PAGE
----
Welcome to British Isles Friday! British Isles Friday is a weekly event for sharing all things British and Irish — reviews, photos, opinions, trip reports, guides, links, resources, personal stories, interviews, and research posts. Join us each Friday to link your British and Irish themed content and to see what others have to share. The link list is at the bottom of this post. Pour a cup of tea or lift a pint and join our link party!
Last week, I reviewed Prudence by Gail Carriger, set in an alternate history version of London and India. Jackie continued her recap of her trips to the British Isles with Ireland photos from 1991 (and some comparisons from 2005) — check out the bit about W. B. Yeats. Sim had another close encounter with Colin Firth, this time in the V&A. Becky read a book filled with quotes by the eminently quotable Winston Churchill. Jean reviewed the book Home Fires — I hadn’t realized that the series was rooted in a book.
On the eve of the 400th anniversary of Shakespeare’s death, we saw a Shakespeare play. Kind of. We attended a Shake 38 presentation in conjunction with the Shakespeare Festival of St. Louis. Shake 38: 38 plays, 38 performances, 38 places is described as:
A free, five-day community festival with just one rule: Make Shakespeare’s 38 plays happen any way you see fit.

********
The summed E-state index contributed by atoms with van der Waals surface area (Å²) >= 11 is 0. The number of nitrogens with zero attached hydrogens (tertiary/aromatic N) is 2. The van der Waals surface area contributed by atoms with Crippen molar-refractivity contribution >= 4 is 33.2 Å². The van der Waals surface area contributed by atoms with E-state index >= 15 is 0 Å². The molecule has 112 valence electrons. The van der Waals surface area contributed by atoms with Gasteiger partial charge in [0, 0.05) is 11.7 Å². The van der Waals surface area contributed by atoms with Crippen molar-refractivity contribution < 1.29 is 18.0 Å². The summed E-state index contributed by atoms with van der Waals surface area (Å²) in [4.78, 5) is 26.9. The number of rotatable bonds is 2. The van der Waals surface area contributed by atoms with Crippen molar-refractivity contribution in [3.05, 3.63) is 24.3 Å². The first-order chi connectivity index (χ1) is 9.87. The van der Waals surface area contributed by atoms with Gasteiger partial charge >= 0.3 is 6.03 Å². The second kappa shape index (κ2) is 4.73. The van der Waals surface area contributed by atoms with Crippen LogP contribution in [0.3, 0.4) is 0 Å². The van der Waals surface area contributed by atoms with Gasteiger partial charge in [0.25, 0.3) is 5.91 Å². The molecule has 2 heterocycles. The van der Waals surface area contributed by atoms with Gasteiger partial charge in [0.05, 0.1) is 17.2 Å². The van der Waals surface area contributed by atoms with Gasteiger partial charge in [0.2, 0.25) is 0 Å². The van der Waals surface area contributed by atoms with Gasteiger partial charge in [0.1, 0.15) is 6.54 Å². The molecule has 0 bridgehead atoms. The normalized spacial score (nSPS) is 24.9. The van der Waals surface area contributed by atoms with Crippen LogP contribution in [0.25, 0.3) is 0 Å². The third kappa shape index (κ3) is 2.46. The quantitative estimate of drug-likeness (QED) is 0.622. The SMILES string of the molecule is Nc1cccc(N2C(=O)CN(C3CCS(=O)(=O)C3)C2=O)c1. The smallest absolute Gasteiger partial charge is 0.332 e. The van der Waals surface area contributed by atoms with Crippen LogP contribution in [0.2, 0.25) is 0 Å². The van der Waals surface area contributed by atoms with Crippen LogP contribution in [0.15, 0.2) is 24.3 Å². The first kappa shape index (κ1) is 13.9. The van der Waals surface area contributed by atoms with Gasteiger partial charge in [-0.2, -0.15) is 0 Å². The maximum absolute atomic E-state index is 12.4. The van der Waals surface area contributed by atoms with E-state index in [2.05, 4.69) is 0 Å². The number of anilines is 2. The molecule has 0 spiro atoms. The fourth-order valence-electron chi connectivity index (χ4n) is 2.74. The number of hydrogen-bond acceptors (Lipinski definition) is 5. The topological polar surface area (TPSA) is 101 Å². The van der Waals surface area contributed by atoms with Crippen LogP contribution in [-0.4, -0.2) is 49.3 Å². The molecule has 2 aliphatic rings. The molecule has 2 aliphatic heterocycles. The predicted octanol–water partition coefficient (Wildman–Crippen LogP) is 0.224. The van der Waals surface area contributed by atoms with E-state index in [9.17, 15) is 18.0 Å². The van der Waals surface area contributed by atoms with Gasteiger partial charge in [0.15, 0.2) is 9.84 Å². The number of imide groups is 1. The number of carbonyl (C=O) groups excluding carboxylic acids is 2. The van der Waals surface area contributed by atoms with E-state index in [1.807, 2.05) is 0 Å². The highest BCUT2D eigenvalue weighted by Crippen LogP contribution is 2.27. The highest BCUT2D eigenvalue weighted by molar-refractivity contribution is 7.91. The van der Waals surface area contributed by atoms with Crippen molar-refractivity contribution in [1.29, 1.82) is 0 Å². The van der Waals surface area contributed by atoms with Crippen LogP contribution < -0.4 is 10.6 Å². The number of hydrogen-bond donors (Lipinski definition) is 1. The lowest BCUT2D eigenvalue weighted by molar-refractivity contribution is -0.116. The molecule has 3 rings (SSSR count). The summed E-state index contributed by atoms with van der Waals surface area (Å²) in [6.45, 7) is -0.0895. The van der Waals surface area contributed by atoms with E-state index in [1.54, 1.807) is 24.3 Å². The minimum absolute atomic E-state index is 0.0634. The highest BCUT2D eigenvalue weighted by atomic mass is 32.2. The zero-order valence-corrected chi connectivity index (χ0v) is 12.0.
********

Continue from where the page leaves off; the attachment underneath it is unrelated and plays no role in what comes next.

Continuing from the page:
My sister-in-law’s tiny theater company (because why not? theatre company) was assigned King John. Did you know that Shakespeare wrote a play called King John? Not one of the better known of his 38 plays. If you’ve seen The Lion in Winter, John is one of the sons of King Henry II and Eleanor of Aquitaine. This is also the same King John who gets cast in a villainous role in the Robin Hood tales. And, it was King John who signed the Magna Carta.
Shannon Geier (my sister-in-law) and the because why not? theatre company re-interpreted King John as a mafia story and it worked! The family in-fighting, the power struggles between families, and the loyalties and betrayals all fit right in — whether it’s the medieval British royalty or the American Mob.
Did you participate in any 400th anniversary events to honor Shakespeare?